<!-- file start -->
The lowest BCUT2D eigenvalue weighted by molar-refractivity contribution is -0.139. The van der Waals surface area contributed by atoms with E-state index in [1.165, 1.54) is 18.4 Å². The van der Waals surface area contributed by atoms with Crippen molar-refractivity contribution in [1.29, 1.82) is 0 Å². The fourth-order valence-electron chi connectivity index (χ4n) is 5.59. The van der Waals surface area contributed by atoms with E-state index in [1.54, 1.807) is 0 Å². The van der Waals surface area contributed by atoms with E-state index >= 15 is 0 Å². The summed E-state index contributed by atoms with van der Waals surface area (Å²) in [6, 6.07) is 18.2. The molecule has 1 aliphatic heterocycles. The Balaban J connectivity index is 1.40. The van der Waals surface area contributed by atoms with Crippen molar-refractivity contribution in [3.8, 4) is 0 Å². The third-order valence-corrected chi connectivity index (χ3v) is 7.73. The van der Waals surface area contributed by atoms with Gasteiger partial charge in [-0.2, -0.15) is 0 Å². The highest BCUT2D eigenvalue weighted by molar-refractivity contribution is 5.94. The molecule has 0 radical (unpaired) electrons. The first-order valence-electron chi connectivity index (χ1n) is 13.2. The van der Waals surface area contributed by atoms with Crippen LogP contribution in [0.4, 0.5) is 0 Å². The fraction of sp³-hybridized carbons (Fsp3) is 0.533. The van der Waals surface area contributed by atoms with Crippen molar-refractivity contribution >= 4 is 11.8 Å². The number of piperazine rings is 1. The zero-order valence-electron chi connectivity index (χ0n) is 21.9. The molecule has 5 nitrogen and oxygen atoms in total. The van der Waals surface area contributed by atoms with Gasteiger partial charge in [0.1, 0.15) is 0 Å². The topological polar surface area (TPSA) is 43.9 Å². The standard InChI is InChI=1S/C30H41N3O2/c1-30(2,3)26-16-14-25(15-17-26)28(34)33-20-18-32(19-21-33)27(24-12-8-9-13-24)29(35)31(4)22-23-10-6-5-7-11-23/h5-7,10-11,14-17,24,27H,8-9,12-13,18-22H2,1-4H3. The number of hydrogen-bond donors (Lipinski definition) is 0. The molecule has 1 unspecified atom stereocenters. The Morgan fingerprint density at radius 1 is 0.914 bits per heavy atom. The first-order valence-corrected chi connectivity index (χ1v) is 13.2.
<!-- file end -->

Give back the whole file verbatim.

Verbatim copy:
The lowest BCUT2D eigenvalue weighted by molar-refractivity contribution is -0.139. The van der Waals surface area contributed by atoms with E-state index in [1.165, 1.54) is 18.4 Å². The van der Waals surface area contributed by atoms with Crippen molar-refractivity contribution in [1.29, 1.82) is 0 Å². The fourth-order valence-electron chi connectivity index (χ4n) is 5.59. The van der Waals surface area contributed by atoms with E-state index in [1.54, 1.807) is 0 Å². The van der Waals surface area contributed by atoms with E-state index >= 15 is 0 Å². The summed E-state index contributed by atoms with van der Waals surface area (Å²) in [6, 6.07) is 18.2. The molecule has 1 aliphatic heterocycles. The Balaban J connectivity index is 1.40. The van der Waals surface area contributed by atoms with Crippen molar-refractivity contribution in [3.8, 4) is 0 Å². The third-order valence-corrected chi connectivity index (χ3v) is 7.73. The van der Waals surface area contributed by atoms with Gasteiger partial charge in [-0.2, -0.15) is 0 Å². The highest BCUT2D eigenvalue weighted by molar-refractivity contribution is 5.94. The molecule has 0 radical (unpaired) electrons. The first-order valence-electron chi connectivity index (χ1n) is 13.2. The van der Waals surface area contributed by atoms with Crippen LogP contribution in [0.4, 0.5) is 0 Å². The fraction of sp³-hybridized carbons (Fsp3) is 0.533. The van der Waals surface area contributed by atoms with Crippen molar-refractivity contribution >= 4 is 11.8 Å². The number of piperazine rings is 1. The zero-order valence-electron chi connectivity index (χ0n) is 21.9. The molecule has 5 nitrogen and oxygen atoms in total. The van der Waals surface area contributed by atoms with Gasteiger partial charge in [0.1, 0.15) is 0 Å². The topological polar surface area (TPSA) is 43.9 Å². The standard InChI is InChI=1S/C30H41N3O2/c1-30(2,3)26-16-14-25(15-17-26)28(34)33-20-18-32(19-21-33)27(24-12-8-9-13-24)29(35)31(4)22-23-10-6-5-7-11-23/h5-7,10-11,14-17,24,27H,8-9,12-13,18-22H2,1-4H3. The number of hydrogen-bond donors (Lipinski definition) is 0. The molecule has 1 unspecified atom stereocenters. The Morgan fingerprint density at radius 1 is 0.914 bits per heavy atom. The first-order valence-corrected chi connectivity index (χ1v) is 13.2.